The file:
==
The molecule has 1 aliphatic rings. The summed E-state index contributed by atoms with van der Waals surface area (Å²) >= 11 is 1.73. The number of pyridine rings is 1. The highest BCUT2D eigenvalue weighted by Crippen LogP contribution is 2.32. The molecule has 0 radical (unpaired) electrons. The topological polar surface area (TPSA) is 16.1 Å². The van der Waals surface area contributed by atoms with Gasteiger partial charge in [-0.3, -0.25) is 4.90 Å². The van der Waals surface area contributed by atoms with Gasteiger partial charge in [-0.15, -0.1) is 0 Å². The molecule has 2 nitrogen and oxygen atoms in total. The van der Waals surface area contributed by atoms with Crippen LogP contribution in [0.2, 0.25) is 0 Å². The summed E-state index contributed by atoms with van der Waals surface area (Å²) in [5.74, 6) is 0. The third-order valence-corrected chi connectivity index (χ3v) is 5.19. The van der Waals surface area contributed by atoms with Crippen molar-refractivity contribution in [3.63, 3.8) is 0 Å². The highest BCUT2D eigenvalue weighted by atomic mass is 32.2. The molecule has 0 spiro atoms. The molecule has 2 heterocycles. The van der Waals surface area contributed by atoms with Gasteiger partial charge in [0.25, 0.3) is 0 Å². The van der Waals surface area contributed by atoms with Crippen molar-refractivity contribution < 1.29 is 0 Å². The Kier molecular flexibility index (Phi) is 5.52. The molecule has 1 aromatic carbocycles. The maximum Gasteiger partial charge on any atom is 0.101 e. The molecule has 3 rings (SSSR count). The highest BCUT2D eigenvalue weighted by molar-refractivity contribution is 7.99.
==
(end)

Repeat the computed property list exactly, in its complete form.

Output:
The molecule has 1 aliphatic rings. The summed E-state index contributed by atoms with van der Waals surface area (Å²) >= 11 is 1.73. The number of pyridine rings is 1. The highest BCUT2D eigenvalue weighted by Crippen LogP contribution is 2.32. The molecule has 0 radical (unpaired) electrons. The topological polar surface area (TPSA) is 16.1 Å². The van der Waals surface area contributed by atoms with Gasteiger partial charge in [-0.3, -0.25) is 4.90 Å². The van der Waals surface area contributed by atoms with Gasteiger partial charge in [-0.15, -0.1) is 0 Å². The molecule has 2 nitrogen and oxygen atoms in total. The van der Waals surface area contributed by atoms with Crippen LogP contribution in [0.2, 0.25) is 0 Å². The summed E-state index contributed by atoms with van der Waals surface area (Å²) in [5.74, 6) is 0. The third-order valence-corrected chi connectivity index (χ3v) is 5.19. The van der Waals surface area contributed by atoms with Crippen molar-refractivity contribution in [3.63, 3.8) is 0 Å². The highest BCUT2D eigenvalue weighted by atomic mass is 32.2. The molecule has 0 spiro atoms. The molecule has 2 heterocycles. The van der Waals surface area contributed by atoms with Gasteiger partial charge in [0.25, 0.3) is 0 Å². The van der Waals surface area contributed by atoms with Crippen molar-refractivity contribution < 1.29 is 0 Å². The Kier molecular flexibility index (Phi) is 5.52. The molecule has 1 aromatic carbocycles. The maximum Gasteiger partial charge on any atom is 0.101 e. The molecule has 3 rings (SSSR count). The highest BCUT2D eigenvalue weighted by molar-refractivity contribution is 7.99.